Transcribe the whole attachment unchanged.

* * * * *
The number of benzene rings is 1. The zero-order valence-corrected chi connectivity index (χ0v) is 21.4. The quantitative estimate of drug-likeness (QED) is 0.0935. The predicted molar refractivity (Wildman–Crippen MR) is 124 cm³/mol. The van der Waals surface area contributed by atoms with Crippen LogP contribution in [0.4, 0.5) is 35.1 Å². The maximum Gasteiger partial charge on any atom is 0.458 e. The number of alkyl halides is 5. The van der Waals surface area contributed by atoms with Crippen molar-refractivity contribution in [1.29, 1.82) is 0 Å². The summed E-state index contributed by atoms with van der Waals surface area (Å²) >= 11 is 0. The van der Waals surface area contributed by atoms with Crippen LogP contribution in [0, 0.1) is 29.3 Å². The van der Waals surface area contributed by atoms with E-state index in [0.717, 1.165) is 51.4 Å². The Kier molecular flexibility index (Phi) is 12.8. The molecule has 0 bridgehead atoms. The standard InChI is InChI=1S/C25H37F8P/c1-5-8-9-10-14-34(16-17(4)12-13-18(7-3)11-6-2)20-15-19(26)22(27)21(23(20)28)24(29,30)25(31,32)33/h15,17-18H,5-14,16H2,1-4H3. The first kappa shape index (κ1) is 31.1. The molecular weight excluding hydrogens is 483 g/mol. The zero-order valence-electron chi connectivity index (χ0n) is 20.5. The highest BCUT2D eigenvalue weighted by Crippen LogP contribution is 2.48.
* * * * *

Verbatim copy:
The number of benzene rings is 1. The zero-order valence-corrected chi connectivity index (χ0v) is 21.4. The quantitative estimate of drug-likeness (QED) is 0.0935. The predicted molar refractivity (Wildman–Crippen MR) is 124 cm³/mol. The van der Waals surface area contributed by atoms with Crippen LogP contribution in [0.4, 0.5) is 35.1 Å². The maximum Gasteiger partial charge on any atom is 0.458 e. The number of alkyl halides is 5. The van der Waals surface area contributed by atoms with Crippen molar-refractivity contribution in [1.29, 1.82) is 0 Å². The summed E-state index contributed by atoms with van der Waals surface area (Å²) >= 11 is 0. The van der Waals surface area contributed by atoms with Crippen LogP contribution in [0, 0.1) is 29.3 Å². The van der Waals surface area contributed by atoms with E-state index in [0.717, 1.165) is 51.4 Å². The Kier molecular flexibility index (Phi) is 12.8. The molecule has 0 bridgehead atoms. The standard InChI is InChI=1S/C25H37F8P/c1-5-8-9-10-14-34(16-17(4)12-13-18(7-3)11-6-2)20-15-19(26)22(27)21(23(20)28)24(29,30)25(31,32)33/h15,17-18H,5-14,16H2,1-4H3. The first kappa shape index (κ1) is 31.1. The molecular weight excluding hydrogens is 483 g/mol. The zero-order valence-electron chi connectivity index (χ0n) is 20.5. The highest BCUT2D eigenvalue weighted by Crippen LogP contribution is 2.48.